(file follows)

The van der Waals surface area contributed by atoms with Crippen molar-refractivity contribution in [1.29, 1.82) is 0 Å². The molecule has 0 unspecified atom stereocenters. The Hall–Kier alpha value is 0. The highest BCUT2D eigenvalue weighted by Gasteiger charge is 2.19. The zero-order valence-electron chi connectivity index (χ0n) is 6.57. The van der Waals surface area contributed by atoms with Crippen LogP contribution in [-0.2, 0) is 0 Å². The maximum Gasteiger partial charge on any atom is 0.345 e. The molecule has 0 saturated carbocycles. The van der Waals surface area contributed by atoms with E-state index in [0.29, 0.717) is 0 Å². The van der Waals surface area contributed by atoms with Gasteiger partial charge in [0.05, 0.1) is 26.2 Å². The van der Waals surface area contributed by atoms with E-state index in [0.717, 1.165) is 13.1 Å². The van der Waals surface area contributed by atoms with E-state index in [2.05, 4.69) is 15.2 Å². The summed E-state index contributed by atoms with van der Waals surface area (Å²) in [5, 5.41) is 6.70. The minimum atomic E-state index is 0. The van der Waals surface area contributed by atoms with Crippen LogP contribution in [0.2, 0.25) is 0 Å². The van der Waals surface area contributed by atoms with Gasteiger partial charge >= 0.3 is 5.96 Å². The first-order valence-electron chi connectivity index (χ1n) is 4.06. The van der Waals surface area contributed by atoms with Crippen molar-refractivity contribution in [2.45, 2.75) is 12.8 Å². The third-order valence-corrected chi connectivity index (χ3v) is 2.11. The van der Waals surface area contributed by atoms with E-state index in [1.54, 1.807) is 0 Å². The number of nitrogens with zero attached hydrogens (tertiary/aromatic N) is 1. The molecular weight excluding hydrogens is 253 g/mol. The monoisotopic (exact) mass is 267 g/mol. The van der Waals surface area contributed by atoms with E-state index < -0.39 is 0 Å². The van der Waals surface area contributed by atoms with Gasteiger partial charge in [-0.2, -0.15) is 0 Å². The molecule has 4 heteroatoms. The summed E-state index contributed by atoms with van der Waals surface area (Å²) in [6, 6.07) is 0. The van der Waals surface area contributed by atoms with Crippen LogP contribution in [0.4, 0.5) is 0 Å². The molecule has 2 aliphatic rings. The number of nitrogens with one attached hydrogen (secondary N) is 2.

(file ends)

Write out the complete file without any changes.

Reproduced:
The van der Waals surface area contributed by atoms with Crippen molar-refractivity contribution in [1.29, 1.82) is 0 Å². The molecule has 0 unspecified atom stereocenters. The Hall–Kier alpha value is 0. The highest BCUT2D eigenvalue weighted by Gasteiger charge is 2.19. The zero-order valence-electron chi connectivity index (χ0n) is 6.57. The van der Waals surface area contributed by atoms with Crippen LogP contribution in [-0.2, 0) is 0 Å². The maximum Gasteiger partial charge on any atom is 0.345 e. The molecule has 0 saturated carbocycles. The van der Waals surface area contributed by atoms with E-state index in [0.29, 0.717) is 0 Å². The van der Waals surface area contributed by atoms with Gasteiger partial charge in [0.05, 0.1) is 26.2 Å². The van der Waals surface area contributed by atoms with E-state index in [0.717, 1.165) is 13.1 Å². The van der Waals surface area contributed by atoms with E-state index in [2.05, 4.69) is 15.2 Å². The summed E-state index contributed by atoms with van der Waals surface area (Å²) in [5, 5.41) is 6.70. The minimum atomic E-state index is 0. The van der Waals surface area contributed by atoms with Crippen LogP contribution in [0.2, 0.25) is 0 Å². The van der Waals surface area contributed by atoms with Gasteiger partial charge >= 0.3 is 5.96 Å². The first-order valence-electron chi connectivity index (χ1n) is 4.06. The van der Waals surface area contributed by atoms with Crippen molar-refractivity contribution in [2.45, 2.75) is 12.8 Å². The third-order valence-corrected chi connectivity index (χ3v) is 2.11. The van der Waals surface area contributed by atoms with E-state index in [1.54, 1.807) is 0 Å². The number of nitrogens with zero attached hydrogens (tertiary/aromatic N) is 1. The molecular weight excluding hydrogens is 253 g/mol. The monoisotopic (exact) mass is 267 g/mol. The van der Waals surface area contributed by atoms with E-state index < -0.39 is 0 Å². The van der Waals surface area contributed by atoms with Gasteiger partial charge in [-0.2, -0.15) is 0 Å². The molecule has 4 heteroatoms. The summed E-state index contributed by atoms with van der Waals surface area (Å²) in [6, 6.07) is 0. The van der Waals surface area contributed by atoms with Crippen LogP contribution in [0.4, 0.5) is 0 Å². The molecule has 2 aliphatic rings. The number of nitrogens with one attached hydrogen (secondary N) is 2.